Yup. That’s it. Complete flexibility on how you link to other Revit Cloud Models. In short, if you’re linking to get away from updates you don’t control, it’s because you’re not using the BIM Collaborate Pro properly. More accurately, whoever is hosting the project did not set it up properly and you’re a mere casualty caught in the cross fire. Something most sub-contractors are very familiar with.

The True Appeal of Desktop Connector

There’s really another reason people use Desktop Connector for Revit Cloud models. A result of Autodesk’s flawed logic that everyone on the project should be on the same platform, same project and same account. While it makes sense at a high level, it also means all other project teams who aren’t the hosting company are limited to the willingness and/or capabilities of the hosting company.

Taking that into account, one aspect of Desktop Connector is that you can link ‘between’ BIM360 or ACC (Autodesk Construction Cloud) accounts. That is, you can link files in your account, to project files in another team’s account. This cross account linking is NOT available in BIM Collaborate Pro with Cloud models or Cloud Workshared models but it is in the Desktop Connector.

When you put this all together, this means companies can link to files from other companies but still control their own models on their own account. And they’re not live linked either. This is why we’re seeing a proliferation in Desktop Connector usage with Revit Cloud Models.

The new Autodesk Construction Cloud has some “Bridge” functionality designed to facilitate this. I tested the Bridge functionality when it first came out. It didn’t work as required, expected or as advertised IMO. It may or may not have improved since then but that’s not the point of this article. The point of this article is about linking to Revit Cloud models from Desktop Connector. Why it’s problematic, not a recommended best practice and why it should be avoided.

The Desktop Connector Problem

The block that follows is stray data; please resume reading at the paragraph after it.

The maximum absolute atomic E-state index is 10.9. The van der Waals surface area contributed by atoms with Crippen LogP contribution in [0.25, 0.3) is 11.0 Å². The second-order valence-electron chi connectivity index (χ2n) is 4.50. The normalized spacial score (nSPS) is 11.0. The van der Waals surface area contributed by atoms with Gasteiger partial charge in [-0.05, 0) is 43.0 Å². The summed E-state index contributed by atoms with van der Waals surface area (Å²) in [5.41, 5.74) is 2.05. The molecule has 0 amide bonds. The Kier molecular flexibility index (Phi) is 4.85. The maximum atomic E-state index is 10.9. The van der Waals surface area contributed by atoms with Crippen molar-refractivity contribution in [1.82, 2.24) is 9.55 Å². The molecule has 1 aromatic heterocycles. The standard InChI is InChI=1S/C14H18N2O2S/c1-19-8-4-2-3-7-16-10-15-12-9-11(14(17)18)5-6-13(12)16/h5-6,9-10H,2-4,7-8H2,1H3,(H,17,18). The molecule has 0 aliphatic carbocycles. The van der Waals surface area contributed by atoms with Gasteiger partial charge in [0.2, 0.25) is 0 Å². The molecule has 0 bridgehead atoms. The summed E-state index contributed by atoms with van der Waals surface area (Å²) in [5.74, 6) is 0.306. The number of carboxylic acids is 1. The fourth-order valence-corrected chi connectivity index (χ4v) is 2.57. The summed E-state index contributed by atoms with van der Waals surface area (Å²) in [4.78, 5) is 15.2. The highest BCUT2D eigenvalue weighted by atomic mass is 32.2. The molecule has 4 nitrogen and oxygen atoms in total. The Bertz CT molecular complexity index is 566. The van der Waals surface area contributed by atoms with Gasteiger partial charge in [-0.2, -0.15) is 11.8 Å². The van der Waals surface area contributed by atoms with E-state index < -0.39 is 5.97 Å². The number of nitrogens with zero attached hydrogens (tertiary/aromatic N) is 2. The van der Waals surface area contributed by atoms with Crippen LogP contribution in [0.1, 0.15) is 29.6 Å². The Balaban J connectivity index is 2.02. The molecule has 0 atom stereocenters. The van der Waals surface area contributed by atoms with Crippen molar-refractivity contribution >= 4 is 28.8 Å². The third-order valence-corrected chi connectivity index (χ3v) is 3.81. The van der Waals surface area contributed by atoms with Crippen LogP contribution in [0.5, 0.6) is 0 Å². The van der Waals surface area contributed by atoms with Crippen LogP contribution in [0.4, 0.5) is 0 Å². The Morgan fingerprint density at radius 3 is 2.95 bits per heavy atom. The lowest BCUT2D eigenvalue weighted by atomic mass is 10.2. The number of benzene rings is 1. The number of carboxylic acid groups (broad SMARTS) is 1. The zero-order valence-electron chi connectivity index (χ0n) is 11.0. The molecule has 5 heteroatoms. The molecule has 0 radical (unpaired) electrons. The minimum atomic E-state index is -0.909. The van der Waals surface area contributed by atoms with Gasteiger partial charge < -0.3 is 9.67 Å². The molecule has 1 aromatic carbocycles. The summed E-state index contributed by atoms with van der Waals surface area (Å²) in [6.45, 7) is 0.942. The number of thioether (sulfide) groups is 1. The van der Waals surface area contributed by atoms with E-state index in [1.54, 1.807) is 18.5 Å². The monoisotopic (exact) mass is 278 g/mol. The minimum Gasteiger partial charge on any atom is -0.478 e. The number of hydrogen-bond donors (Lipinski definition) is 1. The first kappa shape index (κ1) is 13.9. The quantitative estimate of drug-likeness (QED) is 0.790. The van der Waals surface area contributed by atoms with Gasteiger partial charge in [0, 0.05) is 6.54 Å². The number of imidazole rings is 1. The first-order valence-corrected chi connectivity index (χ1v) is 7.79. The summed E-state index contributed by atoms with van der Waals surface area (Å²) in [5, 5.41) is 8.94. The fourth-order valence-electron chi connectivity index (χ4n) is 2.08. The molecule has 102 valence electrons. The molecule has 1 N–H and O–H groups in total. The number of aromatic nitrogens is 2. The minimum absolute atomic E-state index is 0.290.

To demonstrate the problem, we’ll use two separate sets of 3 Revit files each linked to each other within the set like the following…

  • Set 1 (problem set)
    • Test – 1.rvt (Link to Test – 2.rvt & Test – 3.rvt)
    • Test – 2.rvt (Link to Test – 1.rvt & Test – 3.rvt)
    • Test – 3.rvt (Link to Test – 1.rvt & Test – 2.rvt)
  • Set 2 (working set)
    • Test – A.rvt (Link to Test – B.rvt & Test – C.rvt)
    • Test – B.rvt (Link to Test – A.rvt & Test – C.rvt)
    • Test – C.rvt (Link to Test – A.rvt & Test – B.rvt)

Each Revit model is a Cloud Workshared Model. (a standard Cloud Model would function the same for this issue). You can tell they’re Cloud Models be viewing them in Revit’s interface like shown in the following image…

If any of the Revit files were not Cloud Models, they wouldn’t appear here in Revit but would appear from the BIM360 or ACC web interface. You can see in the following image, those same files are listed in the web interface. They were all published so the version in Autodesk Docs displays the same contents as is available in BIM Collaborate Pro.

So far, all seems fine. The files you see in the BIM360 or ACC interface are the same ones that are available in Desktop Connector. Now here’s where the issues starts to manifest itself.

Take a look at what happens when we try to download the Revit Models from the web interface. Set 1, the numerical set download as ZIP files. Set 2 on the other hand, that alphabetic models download as Revit files.

Perhaps you’ve seen this before. I know many users who assume that the ZIP file downloads are there because the Revit files contain links. Because a non-linked model always downloads as an RVT. Other users think it’s part of the whole “Share/Consume” workflow of BIM Collaborate Pro. Both explanations are technically incorrect.

The following image shows the files and their downloaded names. Keep in mind that each set is a model collaborated in the Cloud the exact same way and linked the exact same way. In fact, they themselves are not linked from the Desktop Connector either. They’re linked properly through the “External Resources”. Aside from the files names, they are identical in every way.

Further Proof – RVT Doesn’t Mean RVT

To further complicate matters, Desktop Connector displays all the files as RVT files even though some are ZIP files. Here’s how to test that out. First, we’ll use Windows File Explorer to select and copy all the files to the desktop. You can see the first hints of something being wrong in the following image…